However, the question remains as to whether the UK’s housing market boom will continue now that Rishi Sunak’s stamp duty holiday has entered its next phase?
Will 2021 see the end of the UK housing market boom?
The UK’s leading property group, Zoopla, described 2020 as a “rollercoaster year”, due to yo-yo-ing housing prices triggered by national lockdowns and the stamp duty holiday.
Housing prices plunged after UK Prime Minister Boris Johnson’s second national lockdown in England renewed fears over the UK economy’s outlook but rebounded swiftly amid high demand and property availability.
Zoopla forecast that December 2020 would be the busiest month for the UK property market in over ten years, albeit the company warns that only “50% of property sales agreed in January will receive the stamp duty holiday benefit.”
The first quarter of 2021 recorded more than 100,000 additional property sales as buyers rushed to finalise deals before the stamp duty holiday’s previous deadline in March.
It’s anticipated that UK property demand will slow down now that the savings on stamp duty have concluded, and the furlough scheme winds up in September. The stamp duty threshold during the holiday was raised to GBP 500,000. This figure has now been halved to GBP 250,000. It will then revert to its normal level of GBP 125,000 on 1st October 2021.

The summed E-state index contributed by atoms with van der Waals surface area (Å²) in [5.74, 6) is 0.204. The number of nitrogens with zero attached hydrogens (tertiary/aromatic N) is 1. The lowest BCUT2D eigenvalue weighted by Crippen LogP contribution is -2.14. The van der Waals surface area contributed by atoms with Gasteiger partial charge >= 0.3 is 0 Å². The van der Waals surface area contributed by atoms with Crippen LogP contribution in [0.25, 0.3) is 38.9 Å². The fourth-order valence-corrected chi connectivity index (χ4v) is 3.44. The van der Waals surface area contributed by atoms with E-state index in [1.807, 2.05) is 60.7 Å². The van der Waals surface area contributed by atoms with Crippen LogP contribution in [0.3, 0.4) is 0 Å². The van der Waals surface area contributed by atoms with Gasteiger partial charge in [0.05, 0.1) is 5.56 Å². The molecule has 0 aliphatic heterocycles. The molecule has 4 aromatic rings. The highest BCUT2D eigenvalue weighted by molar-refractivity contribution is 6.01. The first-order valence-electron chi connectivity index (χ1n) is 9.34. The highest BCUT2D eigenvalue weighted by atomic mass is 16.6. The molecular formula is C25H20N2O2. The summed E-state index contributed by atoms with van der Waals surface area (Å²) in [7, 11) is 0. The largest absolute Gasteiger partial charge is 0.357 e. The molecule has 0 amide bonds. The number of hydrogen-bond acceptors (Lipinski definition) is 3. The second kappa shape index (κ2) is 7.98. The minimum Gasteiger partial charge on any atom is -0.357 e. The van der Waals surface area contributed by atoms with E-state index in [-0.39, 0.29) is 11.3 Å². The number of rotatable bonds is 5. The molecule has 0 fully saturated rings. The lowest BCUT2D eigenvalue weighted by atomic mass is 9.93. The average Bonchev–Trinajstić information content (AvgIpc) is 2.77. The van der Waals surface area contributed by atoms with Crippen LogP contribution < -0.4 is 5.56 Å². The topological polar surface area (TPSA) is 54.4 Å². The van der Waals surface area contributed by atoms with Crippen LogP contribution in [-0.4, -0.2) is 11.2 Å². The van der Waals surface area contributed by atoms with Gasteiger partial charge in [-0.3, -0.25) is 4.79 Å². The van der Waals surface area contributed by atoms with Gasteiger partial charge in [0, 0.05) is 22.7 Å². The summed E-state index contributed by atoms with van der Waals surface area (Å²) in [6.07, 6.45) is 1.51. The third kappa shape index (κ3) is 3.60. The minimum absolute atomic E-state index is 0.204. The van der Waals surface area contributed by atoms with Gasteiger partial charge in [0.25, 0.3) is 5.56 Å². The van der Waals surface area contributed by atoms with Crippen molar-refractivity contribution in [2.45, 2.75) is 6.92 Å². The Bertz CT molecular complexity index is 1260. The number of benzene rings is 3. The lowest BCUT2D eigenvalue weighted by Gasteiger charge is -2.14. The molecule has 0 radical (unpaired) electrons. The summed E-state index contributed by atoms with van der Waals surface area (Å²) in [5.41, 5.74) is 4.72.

Heather Powell, head of property at Blick Rothenberg, noted that the average housing price in England is seven times more than the average salary across the country, and thirteen times the average salary in London.
If unemployment spikes following the termination of the furlough scheme in September, mortgage lenders will have no choice but to reduce house prices in order to support the market.
The Office for Budget Responsibility (OBR) previously warned that the uptick in housing prices will reverse by more than 8% in 2021 as this year’s ferocious demand dissipates.
Tom Bill from Knight Frank stated that whilst the UK property market would take a financial hit as the stamp duty holiday winds up, the event also signals a return to normality. As a result, the second half of 2021 should see healthy levels of activity in the UK housing market.
UK property prices likely to continue rising
Post-Brexit woes led to speculations that the UK property market would face mounting pressure. However, Bank of England (BoE) Chief Economist, Andy Haldane labelled the UK housing market as currently being ‘on fire’.
Halifax highlighted that the average property price in the UK is currently GBP 261,743, which is the highest on record. Russell Galley from Halifax stated that property prices could continue to increase after June, with many Briton’s building up “unexpected” savings during lockdown, potentially using funds to put towards larger deposits on more spacious properties.
The ongoing issues with Brexit negotiations can pose a challenge to investors who are trying to plan for future investments, with some turning to safer options for investments.
Aside from Brexit, other factors, such as the unemployment rate and availability and rise of the Delta COVID variant could potentially pose a threat to the progress of the housing market outlook for 2021.